BSB 806 015

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BSB 806 015

Getting your home bushfire ready

Preparing your home for a bushfire

When it comes to protecting your home and family from bushfire, preparation is absolutely essential.

Preparation starts outside your home with your garden layout.

  • Avoid having plants close to your house and instead, reduce vegetation so there is a gap between your home, sheds or garages and shrubs or trees.
  • Keep trees well-spaced, pruned, and your property clear of organic litter like loose leaves and grass cuttings during fire season.
  • Consider constructing a stone wall, earth barrier or fence around the house as a heat shield if you live in a particularly bushfire prone area.

Prepare your home for bushfire season

Bushfire preparation maintenance checklist

  • The best wall surfaces are non-flammable, but if you have a timber house you can use a fire retardant sealant on the external cladding or paintwork.
  • Metal fly screens on windows protect against flying embers and you can also use metal mesh to block external vents and openings. Door and window seals help fireproof your home, too.
  • Enclose areas under floors and decks, and gaps under verandas or balconies.
  • Check and replace damaged or missing roof tiles, clear gutters of leaves and twigs, and install metal gutter guards.
  • Take special care with any flammable fuel on your property. The vent pipes for LPG cylinders should be directed away from the house; fuel supplies and chemicals should be stored away from houses, in a clearly marked shed.

Pre-pack for an emergency

All state based emergency services advise having an emergency survival kit packed before bushfire season begins. Essentials include:

  • Portable battery-operated radio and waterproof torch with spare batteries
  • Candles and waterproof matches,
  • First aid kit and manual
  • Pocket knife and woolen blankets
  • A least 3 litres of water per person.
  • A list of emergency contact numbers
  • Waterproof bags ready for valuables, cash and ATM or credit cards, medications, and toiletries
  • Mobile phone and charger
  • Change of clothes for everyone

This is also the time to pack any sentimental items so that they can be easily found and taken with you if you have to leave quickly. Put the kit in an accessible location the whole family knows about.

Have an evacuation plan in place

Draw up an evacuation plan for family and pets that designates an assembly point, responsibilities, and transport. Not everyone responds calmly in a crisis, so regular practice of the evacuation drill with the whole family is important preparation.

If you need assistance devising an evacuation plan, DFES has this helpful tool to create a bushfire plan.

Invest in your safety

If you live in a bushfire-prone area, these additions are recommended for your home:

  • The entry to your property is at least three metres wide with clear access and turnaround space for a firefighting vehicle.
  • Independent access to a 5,000 litres-plus water supply such as a tank, dam or swimming pool. You can’t rely on mains water being available in the event of a fire.
  • Installation of a sprinkler system to keep your house and property wetted down at times of danger. Seek professional advice for the best configuration.
  • Garden hoses should have metal fittings and be long enough to reach all parts of your house.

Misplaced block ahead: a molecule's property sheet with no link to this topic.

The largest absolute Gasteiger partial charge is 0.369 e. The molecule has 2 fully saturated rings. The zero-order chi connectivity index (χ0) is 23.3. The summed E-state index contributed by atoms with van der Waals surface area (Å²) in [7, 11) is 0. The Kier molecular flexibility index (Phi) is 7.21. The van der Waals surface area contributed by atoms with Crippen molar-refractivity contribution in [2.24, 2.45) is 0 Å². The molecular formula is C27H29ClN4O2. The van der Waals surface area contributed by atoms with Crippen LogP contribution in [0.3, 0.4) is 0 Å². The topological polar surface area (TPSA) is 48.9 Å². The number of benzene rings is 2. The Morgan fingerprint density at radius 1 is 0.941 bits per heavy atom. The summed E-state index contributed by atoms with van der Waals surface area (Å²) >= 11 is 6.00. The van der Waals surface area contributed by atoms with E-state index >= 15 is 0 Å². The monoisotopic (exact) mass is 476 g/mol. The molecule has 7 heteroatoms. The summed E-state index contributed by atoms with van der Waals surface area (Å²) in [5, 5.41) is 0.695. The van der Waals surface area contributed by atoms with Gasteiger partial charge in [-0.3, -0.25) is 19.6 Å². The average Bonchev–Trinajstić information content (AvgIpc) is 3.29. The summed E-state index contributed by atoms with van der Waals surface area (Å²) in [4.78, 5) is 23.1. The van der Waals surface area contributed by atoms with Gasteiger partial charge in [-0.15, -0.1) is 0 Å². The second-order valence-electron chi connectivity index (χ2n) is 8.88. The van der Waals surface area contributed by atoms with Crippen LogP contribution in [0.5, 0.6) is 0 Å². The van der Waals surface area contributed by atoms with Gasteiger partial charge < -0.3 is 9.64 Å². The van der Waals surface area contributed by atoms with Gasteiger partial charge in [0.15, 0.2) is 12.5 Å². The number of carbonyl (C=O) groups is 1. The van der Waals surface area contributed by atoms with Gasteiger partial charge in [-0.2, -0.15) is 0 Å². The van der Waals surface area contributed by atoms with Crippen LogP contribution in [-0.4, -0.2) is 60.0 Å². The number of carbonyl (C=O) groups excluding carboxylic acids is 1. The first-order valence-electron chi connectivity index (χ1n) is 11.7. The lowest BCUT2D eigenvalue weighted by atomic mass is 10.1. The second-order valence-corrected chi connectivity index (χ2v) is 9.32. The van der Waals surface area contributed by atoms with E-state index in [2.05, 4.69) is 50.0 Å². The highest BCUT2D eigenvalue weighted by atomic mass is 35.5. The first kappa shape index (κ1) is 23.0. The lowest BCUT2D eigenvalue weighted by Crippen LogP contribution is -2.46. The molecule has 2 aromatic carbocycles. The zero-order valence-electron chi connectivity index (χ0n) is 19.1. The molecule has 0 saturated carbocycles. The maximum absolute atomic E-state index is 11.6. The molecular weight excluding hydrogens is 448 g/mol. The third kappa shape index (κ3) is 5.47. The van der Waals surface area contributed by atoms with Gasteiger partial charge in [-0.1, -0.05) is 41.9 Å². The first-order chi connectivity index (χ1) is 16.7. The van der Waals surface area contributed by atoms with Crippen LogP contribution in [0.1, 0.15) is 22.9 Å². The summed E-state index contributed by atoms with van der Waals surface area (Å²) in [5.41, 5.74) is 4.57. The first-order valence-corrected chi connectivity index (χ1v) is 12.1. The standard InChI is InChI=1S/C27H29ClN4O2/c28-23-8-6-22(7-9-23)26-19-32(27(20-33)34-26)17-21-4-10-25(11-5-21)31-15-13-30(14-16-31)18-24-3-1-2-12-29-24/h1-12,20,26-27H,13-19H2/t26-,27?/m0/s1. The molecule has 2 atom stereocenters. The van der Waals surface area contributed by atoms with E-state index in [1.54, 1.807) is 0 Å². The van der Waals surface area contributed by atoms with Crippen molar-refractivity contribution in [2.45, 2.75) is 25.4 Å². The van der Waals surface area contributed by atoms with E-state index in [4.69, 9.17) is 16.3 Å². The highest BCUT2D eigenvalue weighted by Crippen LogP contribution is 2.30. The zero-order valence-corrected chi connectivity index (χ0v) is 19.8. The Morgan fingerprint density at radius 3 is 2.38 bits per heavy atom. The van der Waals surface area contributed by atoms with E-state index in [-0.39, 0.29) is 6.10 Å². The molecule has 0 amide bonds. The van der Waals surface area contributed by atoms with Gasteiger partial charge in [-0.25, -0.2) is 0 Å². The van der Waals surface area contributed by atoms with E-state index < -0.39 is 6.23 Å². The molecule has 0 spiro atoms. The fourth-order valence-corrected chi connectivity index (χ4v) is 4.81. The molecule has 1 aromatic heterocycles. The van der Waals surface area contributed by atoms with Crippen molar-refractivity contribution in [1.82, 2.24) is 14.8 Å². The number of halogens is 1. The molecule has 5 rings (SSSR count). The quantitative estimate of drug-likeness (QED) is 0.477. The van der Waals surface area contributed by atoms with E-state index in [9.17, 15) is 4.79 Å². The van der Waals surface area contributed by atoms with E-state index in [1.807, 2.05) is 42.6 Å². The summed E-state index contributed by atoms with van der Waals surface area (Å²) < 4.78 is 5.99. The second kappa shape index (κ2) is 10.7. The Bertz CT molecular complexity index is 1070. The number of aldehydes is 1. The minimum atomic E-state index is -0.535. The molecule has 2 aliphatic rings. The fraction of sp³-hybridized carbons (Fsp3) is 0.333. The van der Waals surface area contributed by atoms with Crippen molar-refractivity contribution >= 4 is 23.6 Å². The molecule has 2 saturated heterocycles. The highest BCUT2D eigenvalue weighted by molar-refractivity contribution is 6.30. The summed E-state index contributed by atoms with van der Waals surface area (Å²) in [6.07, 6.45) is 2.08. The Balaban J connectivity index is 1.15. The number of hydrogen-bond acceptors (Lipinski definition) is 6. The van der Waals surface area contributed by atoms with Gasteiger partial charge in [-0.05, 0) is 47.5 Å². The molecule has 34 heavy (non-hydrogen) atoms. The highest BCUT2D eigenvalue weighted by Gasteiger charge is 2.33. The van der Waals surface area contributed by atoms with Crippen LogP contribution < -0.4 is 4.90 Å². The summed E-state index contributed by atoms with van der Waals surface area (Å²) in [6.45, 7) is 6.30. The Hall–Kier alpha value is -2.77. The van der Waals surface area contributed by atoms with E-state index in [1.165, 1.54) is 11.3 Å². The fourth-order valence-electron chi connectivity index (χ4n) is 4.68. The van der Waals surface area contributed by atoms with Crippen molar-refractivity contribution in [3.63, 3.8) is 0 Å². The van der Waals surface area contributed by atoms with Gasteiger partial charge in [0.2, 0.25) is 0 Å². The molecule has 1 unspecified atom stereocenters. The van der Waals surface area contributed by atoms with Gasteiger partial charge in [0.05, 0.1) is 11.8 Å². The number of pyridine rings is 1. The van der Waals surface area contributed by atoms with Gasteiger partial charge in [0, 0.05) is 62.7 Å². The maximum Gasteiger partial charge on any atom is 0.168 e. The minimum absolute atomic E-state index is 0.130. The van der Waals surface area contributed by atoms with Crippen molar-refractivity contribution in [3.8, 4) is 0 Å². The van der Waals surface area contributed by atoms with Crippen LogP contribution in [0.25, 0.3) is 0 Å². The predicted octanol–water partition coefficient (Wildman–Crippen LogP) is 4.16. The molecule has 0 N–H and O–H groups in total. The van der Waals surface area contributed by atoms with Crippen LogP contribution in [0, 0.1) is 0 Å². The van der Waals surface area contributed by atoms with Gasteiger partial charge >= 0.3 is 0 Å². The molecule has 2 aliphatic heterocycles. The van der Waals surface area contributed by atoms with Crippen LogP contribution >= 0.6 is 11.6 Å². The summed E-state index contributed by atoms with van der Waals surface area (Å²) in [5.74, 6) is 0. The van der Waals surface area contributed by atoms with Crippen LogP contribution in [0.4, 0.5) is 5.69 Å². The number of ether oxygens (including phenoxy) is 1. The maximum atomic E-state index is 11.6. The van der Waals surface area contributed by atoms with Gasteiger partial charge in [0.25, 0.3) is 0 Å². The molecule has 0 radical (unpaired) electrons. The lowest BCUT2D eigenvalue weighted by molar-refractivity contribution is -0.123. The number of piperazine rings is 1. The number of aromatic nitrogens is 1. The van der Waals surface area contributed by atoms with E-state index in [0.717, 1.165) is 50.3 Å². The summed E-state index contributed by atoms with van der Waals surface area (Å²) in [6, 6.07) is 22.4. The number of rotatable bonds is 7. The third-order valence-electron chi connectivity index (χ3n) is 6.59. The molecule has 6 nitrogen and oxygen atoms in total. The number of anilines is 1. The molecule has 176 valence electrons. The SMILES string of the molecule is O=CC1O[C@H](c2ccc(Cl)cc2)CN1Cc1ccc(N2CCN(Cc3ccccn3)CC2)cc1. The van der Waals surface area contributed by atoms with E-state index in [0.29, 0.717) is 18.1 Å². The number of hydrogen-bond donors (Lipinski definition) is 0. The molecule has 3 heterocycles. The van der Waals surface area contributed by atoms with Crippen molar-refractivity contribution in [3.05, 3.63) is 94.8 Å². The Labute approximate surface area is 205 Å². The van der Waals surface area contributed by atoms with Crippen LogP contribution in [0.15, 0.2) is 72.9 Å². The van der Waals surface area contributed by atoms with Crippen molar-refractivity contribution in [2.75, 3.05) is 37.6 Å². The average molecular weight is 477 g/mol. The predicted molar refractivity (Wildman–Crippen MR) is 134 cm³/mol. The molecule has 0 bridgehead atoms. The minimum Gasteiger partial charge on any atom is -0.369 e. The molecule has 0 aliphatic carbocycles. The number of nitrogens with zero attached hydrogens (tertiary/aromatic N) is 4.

• Well-secured metal roofing is the best choice for your buildings; a tiled roof should be lined with fire-resistant insulation, while skylight covers should be wire-reinforced glass or thermo-plastic.

Australian bushfire danger ratings and advice

The colourful semi-circle has been a familiar sight along Australian roads for decades, but it was only in 2009 that all Australian states and territories adopted a uniform Fire Danger Rating (FDR) system.

Bushfire ratings

Each of the six colour-coded sections calibrates a range of data and forecasting from the Bureau of Meteorology (BOM) as well as localised factors like fuel load and terrain.

Getting familiar with what they mean, and how best to respond, can be life saving. 

Low to moderate: Controlled burning by authorities may occur at hte right conditions. Homes can provide shelter from smoke haze.

High: Be aware of how fires start and reduce risk around your home. Check your bushfire survival plan. Remain alert.

Very high: Hot, dry and windy conditions. If a fire starts it may be hard for fire fighters to control. Be ready to evacuate for safer ground.

Severe: Very hot, dry and windy conditions. A fire will be unpredictable and spot fires from embers will move quickly. Only stay to actively defend property if you are prepared to the highest level and your home has been designed to withstand bushfire. Otherwise leave without delay.

Extreme: A fire front will be unpredictable, fast moving and difficult for fire fighters to gain control. Embers will come from many directions. Leave without delay for a safter area, avoiding long grass and forested areas.

Catastrophic: A fire front will be large, unpredictable and almost impossible for firefightsers to regain control until cooler conditions prevail. Spot fires will start well ahead of the main fire front and spread rapidly. Homes are not constructed to withstand these conditions. Leave immediately at the issue of this warning. Do not wait and see.

Remember, preparing for a bushfire can save you, your family, your property and your livelihood.

Check your insurance covers you for all bushfire eventualities including rebuilding, smoke and water damage, and vehicle loss or damage.

It is advised to consult your state fire and emergency services for further information. This article should be used as a guide only.


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